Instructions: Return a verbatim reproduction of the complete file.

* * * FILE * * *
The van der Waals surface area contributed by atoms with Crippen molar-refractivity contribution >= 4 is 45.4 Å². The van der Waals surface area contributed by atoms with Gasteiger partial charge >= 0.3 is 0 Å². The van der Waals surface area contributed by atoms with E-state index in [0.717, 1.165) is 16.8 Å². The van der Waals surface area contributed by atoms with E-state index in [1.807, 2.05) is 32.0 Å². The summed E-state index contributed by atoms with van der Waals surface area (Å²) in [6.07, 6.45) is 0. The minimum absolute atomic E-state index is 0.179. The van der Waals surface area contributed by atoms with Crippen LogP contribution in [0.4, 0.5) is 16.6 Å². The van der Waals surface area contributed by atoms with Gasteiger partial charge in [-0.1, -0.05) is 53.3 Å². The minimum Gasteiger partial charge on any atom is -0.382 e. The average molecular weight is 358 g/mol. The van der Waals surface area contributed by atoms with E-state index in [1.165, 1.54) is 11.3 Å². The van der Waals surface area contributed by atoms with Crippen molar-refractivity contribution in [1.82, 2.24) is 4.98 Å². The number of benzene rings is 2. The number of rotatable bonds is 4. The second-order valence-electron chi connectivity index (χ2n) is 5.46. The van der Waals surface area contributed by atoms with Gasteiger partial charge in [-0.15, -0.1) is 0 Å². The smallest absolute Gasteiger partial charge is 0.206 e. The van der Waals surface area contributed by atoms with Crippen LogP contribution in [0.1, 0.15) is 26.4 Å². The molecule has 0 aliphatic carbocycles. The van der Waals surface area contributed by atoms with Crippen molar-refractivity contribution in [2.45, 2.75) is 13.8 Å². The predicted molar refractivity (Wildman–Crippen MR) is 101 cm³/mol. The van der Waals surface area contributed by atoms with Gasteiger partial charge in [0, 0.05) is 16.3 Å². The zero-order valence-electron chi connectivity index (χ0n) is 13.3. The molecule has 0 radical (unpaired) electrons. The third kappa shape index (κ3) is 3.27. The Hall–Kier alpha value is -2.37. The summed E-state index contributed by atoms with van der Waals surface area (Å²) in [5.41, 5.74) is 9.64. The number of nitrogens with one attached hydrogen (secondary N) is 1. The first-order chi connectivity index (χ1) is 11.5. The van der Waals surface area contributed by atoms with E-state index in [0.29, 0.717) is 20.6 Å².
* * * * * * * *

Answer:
The van der Waals surface area contributed by atoms with Crippen molar-refractivity contribution >= 4 is 45.4 Å². The van der Waals surface area contributed by atoms with Gasteiger partial charge >= 0.3 is 0 Å². The van der Waals surface area contributed by atoms with E-state index in [0.717, 1.165) is 16.8 Å². The van der Waals surface area contributed by atoms with E-state index in [1.807, 2.05) is 32.0 Å². The summed E-state index contributed by atoms with van der Waals surface area (Å²) in [6.07, 6.45) is 0. The minimum absolute atomic E-state index is 0.179. The van der Waals surface area contributed by atoms with Crippen LogP contribution in [0.4, 0.5) is 16.6 Å². The van der Waals surface area contributed by atoms with Gasteiger partial charge in [-0.1, -0.05) is 53.3 Å². The minimum Gasteiger partial charge on any atom is -0.382 e. The average molecular weight is 358 g/mol. The van der Waals surface area contributed by atoms with E-state index in [1.165, 1.54) is 11.3 Å². The van der Waals surface area contributed by atoms with Crippen molar-refractivity contribution in [1.82, 2.24) is 4.98 Å². The number of benzene rings is 2. The number of rotatable bonds is 4. The second-order valence-electron chi connectivity index (χ2n) is 5.46. The van der Waals surface area contributed by atoms with Gasteiger partial charge in [-0.15, -0.1) is 0 Å². The smallest absolute Gasteiger partial charge is 0.206 e. The van der Waals surface area contributed by atoms with Crippen LogP contribution in [0.1, 0.15) is 26.4 Å². The molecule has 0 aliphatic carbocycles. The van der Waals surface area contributed by atoms with Crippen molar-refractivity contribution in [2.45, 2.75) is 13.8 Å². The predicted molar refractivity (Wildman–Crippen MR) is 101 cm³/mol. The van der Waals surface area contributed by atoms with Gasteiger partial charge in [0, 0.05) is 16.3 Å². The zero-order valence-electron chi connectivity index (χ0n) is 13.3. The molecule has 0 radical (unpaired) electrons. The third kappa shape index (κ3) is 3.27. The Hall–Kier alpha value is -2.37. The summed E-state index contributed by atoms with van der Waals surface area (Å²) in [5.41, 5.74) is 9.64. The number of nitrogens with one attached hydrogen (secondary N) is 1. The first-order chi connectivity index (χ1) is 11.5. The van der Waals surface area contributed by atoms with E-state index in [0.29, 0.717) is 20.6 Å².